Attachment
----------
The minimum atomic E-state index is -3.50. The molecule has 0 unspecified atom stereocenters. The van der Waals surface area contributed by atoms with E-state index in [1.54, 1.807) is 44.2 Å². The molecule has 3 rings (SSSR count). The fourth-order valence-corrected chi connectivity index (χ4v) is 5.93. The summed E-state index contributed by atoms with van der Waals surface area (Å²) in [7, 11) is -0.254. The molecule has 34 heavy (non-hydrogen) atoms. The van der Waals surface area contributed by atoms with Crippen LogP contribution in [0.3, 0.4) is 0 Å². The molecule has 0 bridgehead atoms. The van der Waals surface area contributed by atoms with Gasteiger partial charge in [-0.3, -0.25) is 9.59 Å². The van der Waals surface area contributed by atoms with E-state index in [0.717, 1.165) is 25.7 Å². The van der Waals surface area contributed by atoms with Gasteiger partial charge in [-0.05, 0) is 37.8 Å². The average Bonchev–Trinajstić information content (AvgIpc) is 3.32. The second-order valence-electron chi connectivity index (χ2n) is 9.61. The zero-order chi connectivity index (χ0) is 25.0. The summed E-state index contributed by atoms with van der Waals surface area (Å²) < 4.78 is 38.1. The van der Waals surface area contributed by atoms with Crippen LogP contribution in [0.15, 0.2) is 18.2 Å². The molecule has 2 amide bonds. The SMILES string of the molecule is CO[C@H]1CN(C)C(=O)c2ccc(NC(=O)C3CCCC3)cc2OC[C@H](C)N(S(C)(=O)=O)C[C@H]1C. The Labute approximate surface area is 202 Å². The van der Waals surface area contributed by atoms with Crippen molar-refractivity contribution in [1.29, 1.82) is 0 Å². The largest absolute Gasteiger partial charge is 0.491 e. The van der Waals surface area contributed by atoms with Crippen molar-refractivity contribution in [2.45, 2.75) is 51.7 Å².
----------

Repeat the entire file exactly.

The minimum atomic E-state index is -3.50. The molecule has 0 unspecified atom stereocenters. The van der Waals surface area contributed by atoms with E-state index in [1.54, 1.807) is 44.2 Å². The molecule has 3 rings (SSSR count). The fourth-order valence-corrected chi connectivity index (χ4v) is 5.93. The summed E-state index contributed by atoms with van der Waals surface area (Å²) in [7, 11) is -0.254. The molecule has 34 heavy (non-hydrogen) atoms. The van der Waals surface area contributed by atoms with Crippen LogP contribution in [0.3, 0.4) is 0 Å². The molecule has 0 bridgehead atoms. The van der Waals surface area contributed by atoms with Gasteiger partial charge in [-0.3, -0.25) is 9.59 Å². The van der Waals surface area contributed by atoms with E-state index in [0.717, 1.165) is 25.7 Å². The van der Waals surface area contributed by atoms with Gasteiger partial charge in [-0.05, 0) is 37.8 Å². The average Bonchev–Trinajstić information content (AvgIpc) is 3.32. The second-order valence-electron chi connectivity index (χ2n) is 9.61. The zero-order chi connectivity index (χ0) is 25.0. The summed E-state index contributed by atoms with van der Waals surface area (Å²) < 4.78 is 38.1. The van der Waals surface area contributed by atoms with Crippen LogP contribution in [0.15, 0.2) is 18.2 Å². The molecule has 2 amide bonds. The SMILES string of the molecule is CO[C@H]1CN(C)C(=O)c2ccc(NC(=O)C3CCCC3)cc2OC[C@H](C)N(S(C)(=O)=O)C[C@H]1C. The Labute approximate surface area is 202 Å². The van der Waals surface area contributed by atoms with Crippen molar-refractivity contribution in [1.29, 1.82) is 0 Å². The largest absolute Gasteiger partial charge is 0.491 e. The van der Waals surface area contributed by atoms with Crippen molar-refractivity contribution in [2.45, 2.75) is 51.7 Å².